Scrap Obamacare, Reduce Costs

by Lyman Stone

Now that Obamacare has entered the courts and has been “repealed” by the House (but obviously not by the Senate), we all get to play a waiting game. Will it become the latest extension of America’s welfare state, or will it be so much printed toilet paper?

As students, we have good reason to be concerned. Potential employers can be fined for not providing us health care, even if we are healthy and choose not to have employer-provided health care — meaning our employment opportunities, already diminished because of the recession, are further imperiled. Moreover, regardless of my youth and comparative health, I have to pay the same premium as a less healthy person entering the system.

To clarify, expensive-to-treat diseases are less common among 20-somethings than 70-somethings. Yet Obamacare mandates that we face the same basic premiums on our care — meaning I am stripped of one of the major economic gains of youth, cheaper health insurance.

Yet, you might say, “Well then, I just won’t purchase any health care. I’ll be on my own!” Not so fast, you rogue, self-sufficient anti-American fiend! If you opt out of health care for yourself, no matter how healthy you may be, you get to pay for someone else’s health care via a “shared responsibility payment,” a fine that was probably given its name by George Orwell.

While the federal courts have thus far ruled ambiguously about the law, some rejecting parts of it, some other parts, and some accepting it wholesale, the issue will likely be decided in the Supreme Court. But even then, Congress can weasel around our Constitution and judiciary. It can make functionally identical laws that achieve the same things, but with more legally hygienic wording.

Thus the reasoning behind President Barack Obama’s recent statement that he, oh generous bipartisan he, would be willing to allow states to opt out of some requirements three years before their current “opt-out” date — if they agree to implement plans that achieve the same thing. Very generous, Obama. Cover your back by saying you won’t force individuals to buy health care, you’ll force states to force individuals. That’s very constitutional.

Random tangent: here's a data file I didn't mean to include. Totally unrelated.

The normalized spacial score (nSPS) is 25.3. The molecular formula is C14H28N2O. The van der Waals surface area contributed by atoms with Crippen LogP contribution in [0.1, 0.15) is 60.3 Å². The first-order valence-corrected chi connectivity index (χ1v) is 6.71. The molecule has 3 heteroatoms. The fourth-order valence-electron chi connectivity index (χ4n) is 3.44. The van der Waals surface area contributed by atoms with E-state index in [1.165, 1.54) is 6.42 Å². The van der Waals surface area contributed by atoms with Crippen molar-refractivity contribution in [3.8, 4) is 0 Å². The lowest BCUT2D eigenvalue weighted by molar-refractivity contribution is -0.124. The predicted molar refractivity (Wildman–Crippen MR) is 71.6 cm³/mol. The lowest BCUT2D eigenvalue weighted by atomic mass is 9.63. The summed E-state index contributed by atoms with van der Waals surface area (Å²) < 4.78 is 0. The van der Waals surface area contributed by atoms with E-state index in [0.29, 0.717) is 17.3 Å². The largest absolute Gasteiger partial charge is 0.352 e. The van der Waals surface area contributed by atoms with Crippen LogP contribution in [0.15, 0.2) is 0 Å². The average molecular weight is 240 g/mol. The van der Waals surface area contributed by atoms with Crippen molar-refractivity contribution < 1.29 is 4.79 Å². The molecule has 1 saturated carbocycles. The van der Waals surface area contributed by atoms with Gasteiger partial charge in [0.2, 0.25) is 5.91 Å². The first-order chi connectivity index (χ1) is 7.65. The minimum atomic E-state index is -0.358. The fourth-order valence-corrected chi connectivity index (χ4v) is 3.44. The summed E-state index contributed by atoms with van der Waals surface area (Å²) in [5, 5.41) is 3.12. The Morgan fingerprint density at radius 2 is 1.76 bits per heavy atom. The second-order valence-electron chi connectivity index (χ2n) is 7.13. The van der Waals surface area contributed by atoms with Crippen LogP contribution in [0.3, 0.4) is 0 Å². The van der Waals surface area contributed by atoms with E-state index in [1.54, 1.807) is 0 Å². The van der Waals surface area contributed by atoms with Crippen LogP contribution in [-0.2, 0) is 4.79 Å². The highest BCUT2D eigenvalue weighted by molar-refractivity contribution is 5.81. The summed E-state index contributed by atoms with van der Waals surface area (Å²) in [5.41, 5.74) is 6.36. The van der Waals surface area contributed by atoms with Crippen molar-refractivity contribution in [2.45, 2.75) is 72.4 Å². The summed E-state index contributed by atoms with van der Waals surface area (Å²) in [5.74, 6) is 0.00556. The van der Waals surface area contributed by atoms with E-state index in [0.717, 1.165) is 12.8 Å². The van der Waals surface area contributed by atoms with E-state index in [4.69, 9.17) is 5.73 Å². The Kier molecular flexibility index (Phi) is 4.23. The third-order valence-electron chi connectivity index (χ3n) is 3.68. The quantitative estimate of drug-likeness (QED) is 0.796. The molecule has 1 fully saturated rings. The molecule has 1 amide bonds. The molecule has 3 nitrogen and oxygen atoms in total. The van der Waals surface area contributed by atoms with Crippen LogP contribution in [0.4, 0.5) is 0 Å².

Sarcasm aside, America does need health reform. But it needs reform that actually reduces fundamental costs of service, not that just squeezes extra money from people, such as employers, young people, higher tax brackets and others. This plan needs to be scrapped. It should be beaten in the courts and beaten in Congress.
That done, Republicans should propose a series of health reform bills dealing with individual measures, with the objective of passing as many measures as possible. If they fail to do this, if they try to make a huge bundle they cannot pass, if they fail to address the issue wholesale, they will suffer in the 2014 elections, and rightly, for we ourselves will suffer.


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